The United States is the first western nation never to have had a Catholic past. It is the first aboriginal protestant state, serving also as a tabula rasa for the experiments of enlightenment thinkers. This historical reality has affected greatly Catholic life in this country. At the turn of the century St. Frances Xavier Cabrini understood that the United States was not a Christian (i.e. Catholic) country and therefore needed to be missionized from scratch. Significantly, Paul VI failed to include Mother Cabrini in his roll-call of American saints and heroes at recent canonizations, probably because she represents an "old" way of thinking. On the other hand, it is striking that conventional American Catholic notables, men such as Bishops John Carroll, John Ireland and John England, Isaac Hecker, founder of the Paulists, and in a refined fashion, Orestes Brownson, are distinguished by their reconciliation of Catholic teaching with the political and social principles of the new republic. Leo XIII rejected such a reconciliation in his Apostolic Letter against what he called "Americanism" (Testem Benevolentiae, 1899). Leo XIII treated Americanism as a localized subspecies of Modernism, then as now ravaging the Church. Characteristically, American Catholic historians have called Americanism a "phantom heresy," arguing that Leo XIII was the victim of false factual information (in much the same way, one supposes, that he was subject to "false information" when he declared Anglican orders null and void). It is more probable, however, that Leo XIII knew perfectly well what he was condemning.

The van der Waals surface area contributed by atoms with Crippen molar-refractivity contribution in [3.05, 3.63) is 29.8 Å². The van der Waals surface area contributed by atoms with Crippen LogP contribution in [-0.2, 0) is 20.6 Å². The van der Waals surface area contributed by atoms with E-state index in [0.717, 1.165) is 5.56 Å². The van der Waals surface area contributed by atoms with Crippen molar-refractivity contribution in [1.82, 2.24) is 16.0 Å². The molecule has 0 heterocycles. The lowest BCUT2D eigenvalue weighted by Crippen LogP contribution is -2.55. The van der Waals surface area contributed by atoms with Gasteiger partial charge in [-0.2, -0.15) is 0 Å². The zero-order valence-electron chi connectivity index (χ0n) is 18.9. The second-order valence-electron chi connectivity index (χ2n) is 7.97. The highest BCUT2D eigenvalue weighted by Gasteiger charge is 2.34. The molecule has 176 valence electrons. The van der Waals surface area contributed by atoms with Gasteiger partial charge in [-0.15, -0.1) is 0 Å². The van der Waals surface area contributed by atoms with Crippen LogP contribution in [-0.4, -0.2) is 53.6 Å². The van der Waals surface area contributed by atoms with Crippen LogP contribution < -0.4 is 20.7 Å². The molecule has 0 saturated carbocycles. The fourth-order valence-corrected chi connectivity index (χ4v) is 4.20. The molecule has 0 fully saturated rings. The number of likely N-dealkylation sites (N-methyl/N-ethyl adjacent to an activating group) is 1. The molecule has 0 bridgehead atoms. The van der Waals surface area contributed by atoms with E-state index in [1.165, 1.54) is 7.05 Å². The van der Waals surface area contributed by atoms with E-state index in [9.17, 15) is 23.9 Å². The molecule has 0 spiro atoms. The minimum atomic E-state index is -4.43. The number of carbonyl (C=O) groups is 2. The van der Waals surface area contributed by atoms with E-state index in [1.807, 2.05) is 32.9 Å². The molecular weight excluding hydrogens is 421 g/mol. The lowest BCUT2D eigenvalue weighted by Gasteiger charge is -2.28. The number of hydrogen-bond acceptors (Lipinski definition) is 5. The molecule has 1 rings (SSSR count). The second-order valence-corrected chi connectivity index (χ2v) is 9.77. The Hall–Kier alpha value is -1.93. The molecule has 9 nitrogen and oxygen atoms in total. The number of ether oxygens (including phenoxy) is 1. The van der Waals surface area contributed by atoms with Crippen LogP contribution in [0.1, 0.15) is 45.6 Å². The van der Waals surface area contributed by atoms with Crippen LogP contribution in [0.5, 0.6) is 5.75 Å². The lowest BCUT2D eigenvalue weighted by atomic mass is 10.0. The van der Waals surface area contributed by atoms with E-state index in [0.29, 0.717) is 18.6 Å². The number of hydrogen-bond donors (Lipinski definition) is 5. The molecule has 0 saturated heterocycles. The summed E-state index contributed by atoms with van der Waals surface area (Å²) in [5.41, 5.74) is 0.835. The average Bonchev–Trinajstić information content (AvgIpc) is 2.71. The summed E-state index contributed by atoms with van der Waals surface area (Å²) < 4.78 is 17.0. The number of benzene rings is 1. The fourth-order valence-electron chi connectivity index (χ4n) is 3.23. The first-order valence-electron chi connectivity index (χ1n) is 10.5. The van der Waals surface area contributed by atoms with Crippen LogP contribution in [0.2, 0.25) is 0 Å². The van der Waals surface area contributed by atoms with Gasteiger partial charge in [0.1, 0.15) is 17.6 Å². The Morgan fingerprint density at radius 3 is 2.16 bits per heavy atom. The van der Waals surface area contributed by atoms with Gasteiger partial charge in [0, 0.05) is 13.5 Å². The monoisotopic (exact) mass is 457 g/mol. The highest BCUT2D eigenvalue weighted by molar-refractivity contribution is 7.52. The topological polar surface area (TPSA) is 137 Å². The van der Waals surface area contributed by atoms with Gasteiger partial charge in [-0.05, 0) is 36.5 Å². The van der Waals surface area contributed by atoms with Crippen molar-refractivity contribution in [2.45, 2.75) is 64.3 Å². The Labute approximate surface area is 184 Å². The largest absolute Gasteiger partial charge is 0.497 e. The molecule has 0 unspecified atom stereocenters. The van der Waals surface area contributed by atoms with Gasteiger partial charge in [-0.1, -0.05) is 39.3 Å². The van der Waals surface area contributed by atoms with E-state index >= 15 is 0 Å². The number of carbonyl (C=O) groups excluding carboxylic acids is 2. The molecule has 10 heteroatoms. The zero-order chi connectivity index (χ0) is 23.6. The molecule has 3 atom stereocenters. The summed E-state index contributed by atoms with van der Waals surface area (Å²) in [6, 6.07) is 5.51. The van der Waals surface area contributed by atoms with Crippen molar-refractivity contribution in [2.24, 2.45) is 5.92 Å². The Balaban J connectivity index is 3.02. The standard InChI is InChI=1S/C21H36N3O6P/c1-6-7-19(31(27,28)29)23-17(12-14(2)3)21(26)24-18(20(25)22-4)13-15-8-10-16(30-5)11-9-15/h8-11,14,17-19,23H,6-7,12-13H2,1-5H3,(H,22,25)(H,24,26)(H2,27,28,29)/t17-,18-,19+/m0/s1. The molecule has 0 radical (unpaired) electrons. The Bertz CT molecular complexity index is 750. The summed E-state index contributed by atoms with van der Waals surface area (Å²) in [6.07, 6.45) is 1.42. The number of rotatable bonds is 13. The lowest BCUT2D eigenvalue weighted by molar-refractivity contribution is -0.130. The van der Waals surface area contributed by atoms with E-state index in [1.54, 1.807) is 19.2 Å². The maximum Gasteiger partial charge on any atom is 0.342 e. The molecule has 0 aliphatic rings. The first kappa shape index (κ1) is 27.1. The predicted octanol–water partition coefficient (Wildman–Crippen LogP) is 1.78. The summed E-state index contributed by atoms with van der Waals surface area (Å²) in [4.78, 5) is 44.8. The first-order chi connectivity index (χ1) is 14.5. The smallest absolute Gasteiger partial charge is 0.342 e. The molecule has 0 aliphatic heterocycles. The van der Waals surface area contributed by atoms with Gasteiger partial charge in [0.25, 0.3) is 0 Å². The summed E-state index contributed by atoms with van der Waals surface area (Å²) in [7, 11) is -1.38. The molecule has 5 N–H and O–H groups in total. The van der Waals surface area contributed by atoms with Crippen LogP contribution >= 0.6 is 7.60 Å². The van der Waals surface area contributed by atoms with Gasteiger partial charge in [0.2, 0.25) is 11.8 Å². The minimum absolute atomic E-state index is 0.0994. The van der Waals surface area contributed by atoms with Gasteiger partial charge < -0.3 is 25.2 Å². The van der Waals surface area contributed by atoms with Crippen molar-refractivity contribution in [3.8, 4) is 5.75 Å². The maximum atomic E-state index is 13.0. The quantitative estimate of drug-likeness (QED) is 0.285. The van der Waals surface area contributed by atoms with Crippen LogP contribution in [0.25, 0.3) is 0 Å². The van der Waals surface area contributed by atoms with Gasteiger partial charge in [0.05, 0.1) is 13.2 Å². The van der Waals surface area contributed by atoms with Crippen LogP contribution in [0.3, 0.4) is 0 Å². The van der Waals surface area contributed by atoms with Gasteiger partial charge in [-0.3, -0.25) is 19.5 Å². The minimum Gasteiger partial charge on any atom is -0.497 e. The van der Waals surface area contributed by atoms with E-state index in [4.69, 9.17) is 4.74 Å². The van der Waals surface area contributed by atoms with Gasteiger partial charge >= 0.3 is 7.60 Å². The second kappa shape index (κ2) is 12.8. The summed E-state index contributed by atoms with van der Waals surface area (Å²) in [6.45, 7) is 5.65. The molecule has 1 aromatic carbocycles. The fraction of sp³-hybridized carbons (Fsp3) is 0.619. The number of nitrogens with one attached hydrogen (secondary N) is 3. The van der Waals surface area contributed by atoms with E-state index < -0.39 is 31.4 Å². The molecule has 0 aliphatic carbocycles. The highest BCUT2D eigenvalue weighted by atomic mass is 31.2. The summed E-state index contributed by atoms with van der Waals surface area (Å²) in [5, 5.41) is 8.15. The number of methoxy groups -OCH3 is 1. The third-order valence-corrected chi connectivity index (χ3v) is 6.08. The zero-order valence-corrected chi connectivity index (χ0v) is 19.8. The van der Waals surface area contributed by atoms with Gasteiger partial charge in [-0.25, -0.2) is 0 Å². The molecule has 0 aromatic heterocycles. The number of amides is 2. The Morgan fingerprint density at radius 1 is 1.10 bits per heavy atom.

Americanism, which has permeated American Catholic life, has in turn paved the way for the easy acceptance of the New Church in this country. As Modernism was born in the attempt to reconcile Catholic teaching with the revolutionary principles of liberty, equality and fraternity, so Americanism was born in a similar attempt to reconcile the Faith with the same principles as they are expressed in American life. Hilaire Belloc in his penetrating Characters of the Reformation, says that Protestantism would have died without the economic and political support of the rising English nation. Likewise, Modernism, originally the plaything of a few European intellectuals, has been nurtured by the conscious or unthinking support of American Catholic leaders and the many dollars they command. As England in the sixteenth century was open market for the grab-bag of continental Reformation ideas, so modern America is the dumping ground for the ideas of modern reformers such as Maritain, Rahner, Schillebeckx, Kung, etc. It is we who provide a mass market for their expensive books and expensive lectures. It is our bishops who travel to Rome as groupies to be instructed by these reformers, returning home inebriated, perhaps for the first time, by IDEAS.
It is frightful to think, as I have implied, that there have been few American Catholic leaders who have not compromised, at least in some small degree, an wholly traditional Catholic teaching. It is painful to think that our habitual, facile synthesis of the Faith and the Bill of Rights may contribute to the current autodemolition of the Church. It is painful also to admit that bigots such as Paul Blanchard may have an half-correct intuition that if America were fully imbued with Catholic teaching, it would be a quite different place (slightly uncomfortable, one might add, for protestants and freethinkers).
In subsequent portions of this essay I shall try to show why Archbishop Lefebvre is correct in placing responsibility for the ills of the modern Church on those of her members who compromise with the principles of liberty, equality and fraternity. Ultimately I shall show why each of these principles, as understood by modernity, is inimical to the Catholic Faith. Firstly, however, I must sketch briefly a history of the conflict between tradition and revolution within the Church. Our story begins, as so much in Catholic history does, in France. The eldest daughter of the Church is much like the girl in the nursery rhyme:
"When she is good, she is very, very good,
But when she is bad, she is horrid".
Go To Part II